Very close to this statue you can find another one, “A la France, la Belgique reconnaissante, 1914-18” (see also top picture). It has been here since 1923 and is a gift by Belgium in recognition of the Belgian-French friendship during WWI. The sculptor is Isisdor de Rudder (1855-1943). Two ladies representing the two nations face each other, the French one with her Phrygian cap, the national Marianne emblem. The exact address where you find it is Place de la Reine Astrid. Queen Astrid was born as a Swedish princess (Bernadotte) and was later married to the Belgian King, Léopold III. She died accidentally in 1935. She was the mother of the future Kings, Baudouin I and Albert II and grandmother to the present king, Philippe.

A third statue, a bit further away, close to the Pont des Invalides, is named “Le Messager”, (the Messenger), by Ossip Zadkine (1898-1967).  This is a bronze copy of an original wooden sculpture which was placed here to decorate an Exotic Wood pavilion, part of the 1937 Paris International Exposition – when the Palais de Tokyo, the Paris Museum for Modern Art, the present Trocadero installations… were also opened, when Picasso’s Guernica was exhibited at the Spanish pavilion… .

The statue seems to have other names as well – “Le porteur des présents” or “Le navigateur”. I don’t know if it was meant so, but the little ship we can see may refer to the one we can see on the Paris coat of arms, originally the symbol of the 14th century powerful corporate “Marchands de l’eau” with the motto “Fluctuat nec mergitur” (She is tossed by the waves, but does not sink). This corporation, controlling the river traffic, ended up as the Paris municipal representation.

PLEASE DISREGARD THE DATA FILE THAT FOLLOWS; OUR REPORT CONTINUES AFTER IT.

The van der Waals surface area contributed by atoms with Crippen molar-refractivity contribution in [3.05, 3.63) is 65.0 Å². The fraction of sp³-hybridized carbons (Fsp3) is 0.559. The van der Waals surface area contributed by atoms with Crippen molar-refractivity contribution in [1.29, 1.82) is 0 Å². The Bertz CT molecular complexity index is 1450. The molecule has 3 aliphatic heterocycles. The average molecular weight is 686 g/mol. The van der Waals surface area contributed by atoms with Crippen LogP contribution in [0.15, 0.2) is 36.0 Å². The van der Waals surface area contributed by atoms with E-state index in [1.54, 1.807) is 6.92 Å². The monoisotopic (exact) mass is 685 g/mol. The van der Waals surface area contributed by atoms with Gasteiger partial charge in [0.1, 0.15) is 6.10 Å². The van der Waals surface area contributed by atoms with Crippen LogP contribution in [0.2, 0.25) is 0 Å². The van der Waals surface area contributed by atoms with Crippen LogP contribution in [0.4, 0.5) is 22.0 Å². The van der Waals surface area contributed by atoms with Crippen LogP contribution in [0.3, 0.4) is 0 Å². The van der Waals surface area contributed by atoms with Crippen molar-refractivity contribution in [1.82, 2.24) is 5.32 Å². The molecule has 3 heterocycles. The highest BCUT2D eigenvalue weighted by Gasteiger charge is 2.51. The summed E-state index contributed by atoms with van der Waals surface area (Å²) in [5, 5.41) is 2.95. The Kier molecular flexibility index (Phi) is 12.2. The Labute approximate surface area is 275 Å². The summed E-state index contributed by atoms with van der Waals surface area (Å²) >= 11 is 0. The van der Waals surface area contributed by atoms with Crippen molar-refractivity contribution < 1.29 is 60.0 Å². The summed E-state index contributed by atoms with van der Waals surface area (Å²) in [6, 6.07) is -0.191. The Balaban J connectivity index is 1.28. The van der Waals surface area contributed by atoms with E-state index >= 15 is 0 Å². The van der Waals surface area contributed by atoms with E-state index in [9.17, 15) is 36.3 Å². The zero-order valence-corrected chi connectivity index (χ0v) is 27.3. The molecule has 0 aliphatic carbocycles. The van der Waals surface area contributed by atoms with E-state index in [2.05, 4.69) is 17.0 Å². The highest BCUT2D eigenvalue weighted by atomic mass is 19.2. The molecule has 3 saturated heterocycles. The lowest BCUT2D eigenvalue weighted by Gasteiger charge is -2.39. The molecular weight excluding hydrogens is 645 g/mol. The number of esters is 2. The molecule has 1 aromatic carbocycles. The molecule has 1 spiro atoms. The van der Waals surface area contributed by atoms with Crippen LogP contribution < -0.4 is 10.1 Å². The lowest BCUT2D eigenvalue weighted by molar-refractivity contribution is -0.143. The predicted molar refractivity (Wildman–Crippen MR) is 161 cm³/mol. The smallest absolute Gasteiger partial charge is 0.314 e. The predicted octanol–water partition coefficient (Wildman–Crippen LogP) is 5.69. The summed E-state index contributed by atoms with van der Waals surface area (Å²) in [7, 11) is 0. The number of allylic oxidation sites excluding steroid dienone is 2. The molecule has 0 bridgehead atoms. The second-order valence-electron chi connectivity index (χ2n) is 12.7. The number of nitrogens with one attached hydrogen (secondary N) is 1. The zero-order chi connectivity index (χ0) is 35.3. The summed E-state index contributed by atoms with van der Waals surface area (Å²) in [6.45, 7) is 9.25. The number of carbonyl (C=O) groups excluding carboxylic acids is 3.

Here we can see (photos “stolen” from the net) what the German and Soviet pavilions, facing each other, and what the Exotic Wood pavilion (where you can see Zadkine’s sculpture facing the river) looked like during the 1937 event.

Zadkine has a number of statues around Paris, a street name and his own museum. I talked about it in my previous blog, here.

Of course, nothing to do with this, but...

… and to finish this post, I would like to show you a rose, which has resisted the (so far fairly mild) winter. 


The Paris sewer system

You can visit a little part of the Paris sewer system. The entrance is close to Pont d’Alma. You can read more about it here.

Actually what you find today underground is a combination of the sewer system and the double water supply network, drinking and non-drinking water. The same corridors and tunnels are used. All in all there are today 2.400 km (1.500 miles) of tunnels.

Walking around for about an hour, you will notice that the water leaving our buildings and streets is not quite clean. It’s good to know that it’s not going back to the Seine as such, but is brought far away and well cleaned before finally finding its way back to the river, far away downstream.

You will be taught the history of how Paris has taken care of its water supply and sewer system from ancient times until today and you can also see some of the tools in use, or previously used. The different corridors have the corresponding street names indicated. 


Snow... more or less.

There was a little bit of snow in the air last Friday. I took a walk in “my” park, Square des Batignolles.

I was alone… except for the birds of course.

The snow never appeared on the ground or the flowers - only as raindrops.

I could notice all the same that spring is under preparation.